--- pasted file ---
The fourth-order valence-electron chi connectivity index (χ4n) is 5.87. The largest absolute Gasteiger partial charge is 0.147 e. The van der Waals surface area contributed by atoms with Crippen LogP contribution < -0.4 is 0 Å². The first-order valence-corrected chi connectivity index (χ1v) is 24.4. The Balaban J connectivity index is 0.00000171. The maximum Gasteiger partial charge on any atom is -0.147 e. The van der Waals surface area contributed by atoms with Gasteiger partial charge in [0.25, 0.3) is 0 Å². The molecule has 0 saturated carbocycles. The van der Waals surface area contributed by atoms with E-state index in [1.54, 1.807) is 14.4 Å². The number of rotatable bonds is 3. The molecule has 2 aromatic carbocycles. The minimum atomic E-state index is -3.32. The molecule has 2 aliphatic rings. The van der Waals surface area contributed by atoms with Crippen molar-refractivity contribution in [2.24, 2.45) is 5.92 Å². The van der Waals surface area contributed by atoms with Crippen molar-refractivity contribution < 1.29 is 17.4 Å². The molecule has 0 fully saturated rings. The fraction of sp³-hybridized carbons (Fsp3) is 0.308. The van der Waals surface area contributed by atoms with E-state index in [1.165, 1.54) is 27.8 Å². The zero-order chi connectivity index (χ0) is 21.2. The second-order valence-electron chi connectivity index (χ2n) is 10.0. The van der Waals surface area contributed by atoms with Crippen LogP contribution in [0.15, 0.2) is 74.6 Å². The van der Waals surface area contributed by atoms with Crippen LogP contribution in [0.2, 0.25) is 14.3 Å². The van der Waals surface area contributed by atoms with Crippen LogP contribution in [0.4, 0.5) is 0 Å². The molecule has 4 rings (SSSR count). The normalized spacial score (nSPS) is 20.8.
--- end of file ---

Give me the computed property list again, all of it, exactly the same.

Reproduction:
The fourth-order valence-electron chi connectivity index (χ4n) is 5.87. The largest absolute Gasteiger partial charge is 0.147 e. The van der Waals surface area contributed by atoms with Crippen LogP contribution < -0.4 is 0 Å². The first-order valence-corrected chi connectivity index (χ1v) is 24.4. The Balaban J connectivity index is 0.00000171. The maximum Gasteiger partial charge on any atom is -0.147 e. The van der Waals surface area contributed by atoms with Gasteiger partial charge in [0.25, 0.3) is 0 Å². The molecule has 0 saturated carbocycles. The van der Waals surface area contributed by atoms with E-state index in [1.54, 1.807) is 14.4 Å². The number of rotatable bonds is 3. The molecule has 2 aromatic carbocycles. The minimum atomic E-state index is -3.32. The molecule has 2 aliphatic rings. The van der Waals surface area contributed by atoms with Crippen molar-refractivity contribution in [2.24, 2.45) is 5.92 Å². The van der Waals surface area contributed by atoms with Crippen molar-refractivity contribution < 1.29 is 17.4 Å². The molecule has 0 fully saturated rings. The fraction of sp³-hybridized carbons (Fsp3) is 0.308. The van der Waals surface area contributed by atoms with E-state index in [1.165, 1.54) is 27.8 Å². The zero-order chi connectivity index (χ0) is 21.2. The second-order valence-electron chi connectivity index (χ2n) is 10.0. The van der Waals surface area contributed by atoms with Crippen LogP contribution in [0.15, 0.2) is 74.6 Å². The van der Waals surface area contributed by atoms with Crippen LogP contribution in [0.2, 0.25) is 14.3 Å². The van der Waals surface area contributed by atoms with Crippen LogP contribution in [0.4, 0.5) is 0 Å². The molecule has 4 rings (SSSR count). The normalized spacial score (nSPS) is 20.8.